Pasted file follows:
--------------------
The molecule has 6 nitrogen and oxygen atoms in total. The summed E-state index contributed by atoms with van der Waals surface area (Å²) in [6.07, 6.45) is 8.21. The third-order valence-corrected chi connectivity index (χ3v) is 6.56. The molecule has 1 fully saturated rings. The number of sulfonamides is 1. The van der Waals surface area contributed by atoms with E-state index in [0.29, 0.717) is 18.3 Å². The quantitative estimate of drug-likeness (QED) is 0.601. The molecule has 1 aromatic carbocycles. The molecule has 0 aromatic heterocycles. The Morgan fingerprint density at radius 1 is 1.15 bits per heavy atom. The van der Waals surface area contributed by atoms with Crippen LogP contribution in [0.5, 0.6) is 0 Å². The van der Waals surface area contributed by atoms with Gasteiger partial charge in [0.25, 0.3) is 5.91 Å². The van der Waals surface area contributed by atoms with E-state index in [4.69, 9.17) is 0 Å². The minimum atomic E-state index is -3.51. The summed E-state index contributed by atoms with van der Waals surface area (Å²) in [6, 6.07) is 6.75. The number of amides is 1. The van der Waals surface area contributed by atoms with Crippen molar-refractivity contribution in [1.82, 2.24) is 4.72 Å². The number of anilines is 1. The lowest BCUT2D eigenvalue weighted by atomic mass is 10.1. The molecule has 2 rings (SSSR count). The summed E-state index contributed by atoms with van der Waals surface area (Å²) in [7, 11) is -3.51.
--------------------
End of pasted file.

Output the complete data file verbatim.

The molecule has 6 nitrogen and oxygen atoms in total. The summed E-state index contributed by atoms with van der Waals surface area (Å²) in [6.07, 6.45) is 8.21. The third-order valence-corrected chi connectivity index (χ3v) is 6.56. The molecule has 1 fully saturated rings. The number of sulfonamides is 1. The van der Waals surface area contributed by atoms with E-state index in [0.29, 0.717) is 18.3 Å². The quantitative estimate of drug-likeness (QED) is 0.601. The molecule has 1 aromatic carbocycles. The molecule has 0 aromatic heterocycles. The Morgan fingerprint density at radius 1 is 1.15 bits per heavy atom. The van der Waals surface area contributed by atoms with Crippen LogP contribution in [0.5, 0.6) is 0 Å². The van der Waals surface area contributed by atoms with Gasteiger partial charge in [0.25, 0.3) is 5.91 Å². The van der Waals surface area contributed by atoms with E-state index in [4.69, 9.17) is 0 Å². The minimum atomic E-state index is -3.51. The summed E-state index contributed by atoms with van der Waals surface area (Å²) in [6, 6.07) is 6.75. The number of amides is 1. The van der Waals surface area contributed by atoms with Crippen molar-refractivity contribution in [1.82, 2.24) is 4.72 Å². The number of anilines is 1. The lowest BCUT2D eigenvalue weighted by atomic mass is 10.1. The molecule has 2 rings (SSSR count). The summed E-state index contributed by atoms with van der Waals surface area (Å²) in [7, 11) is -3.51.